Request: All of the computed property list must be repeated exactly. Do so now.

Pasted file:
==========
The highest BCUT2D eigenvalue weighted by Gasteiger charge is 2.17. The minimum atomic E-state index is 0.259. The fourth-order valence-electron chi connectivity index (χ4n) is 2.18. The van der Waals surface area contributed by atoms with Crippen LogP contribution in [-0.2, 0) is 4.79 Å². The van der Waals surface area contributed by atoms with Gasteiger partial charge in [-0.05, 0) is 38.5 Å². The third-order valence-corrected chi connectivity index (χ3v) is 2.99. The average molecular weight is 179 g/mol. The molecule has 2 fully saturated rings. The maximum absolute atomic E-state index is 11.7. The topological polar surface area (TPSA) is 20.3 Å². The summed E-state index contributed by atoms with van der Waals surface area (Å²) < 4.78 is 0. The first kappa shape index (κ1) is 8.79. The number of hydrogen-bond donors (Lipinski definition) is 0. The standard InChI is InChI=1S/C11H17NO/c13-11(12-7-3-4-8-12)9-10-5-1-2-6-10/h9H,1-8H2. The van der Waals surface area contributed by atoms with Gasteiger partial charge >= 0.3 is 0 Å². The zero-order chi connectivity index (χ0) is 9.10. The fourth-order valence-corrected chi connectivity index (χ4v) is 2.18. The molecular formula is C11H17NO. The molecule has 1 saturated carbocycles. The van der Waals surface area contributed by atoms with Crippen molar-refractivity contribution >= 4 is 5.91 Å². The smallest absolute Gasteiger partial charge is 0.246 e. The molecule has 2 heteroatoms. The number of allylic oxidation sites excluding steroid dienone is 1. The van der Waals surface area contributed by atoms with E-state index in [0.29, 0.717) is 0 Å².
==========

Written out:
The highest BCUT2D eigenvalue weighted by Gasteiger charge is 2.17. The minimum atomic E-state index is 0.259. The fourth-order valence-electron chi connectivity index (χ4n) is 2.18. The van der Waals surface area contributed by atoms with Crippen LogP contribution in [-0.2, 0) is 4.79 Å². The van der Waals surface area contributed by atoms with Gasteiger partial charge in [-0.05, 0) is 38.5 Å². The third-order valence-corrected chi connectivity index (χ3v) is 2.99. The average molecular weight is 179 g/mol. The molecule has 2 fully saturated rings. The maximum absolute atomic E-state index is 11.7. The topological polar surface area (TPSA) is 20.3 Å². The summed E-state index contributed by atoms with van der Waals surface area (Å²) < 4.78 is 0. The first kappa shape index (κ1) is 8.79. The number of hydrogen-bond donors (Lipinski definition) is 0. The standard InChI is InChI=1S/C11H17NO/c13-11(12-7-3-4-8-12)9-10-5-1-2-6-10/h9H,1-8H2. The van der Waals surface area contributed by atoms with Gasteiger partial charge >= 0.3 is 0 Å². The zero-order chi connectivity index (χ0) is 9.10. The fourth-order valence-corrected chi connectivity index (χ4v) is 2.18. The molecular formula is C11H17NO. The molecule has 1 saturated carbocycles. The van der Waals surface area contributed by atoms with Crippen molar-refractivity contribution >= 4 is 5.91 Å². The smallest absolute Gasteiger partial charge is 0.246 e. The molecule has 2 heteroatoms. The number of allylic oxidation sites excluding steroid dienone is 1. The van der Waals surface area contributed by atoms with E-state index in [0.29, 0.717) is 0 Å².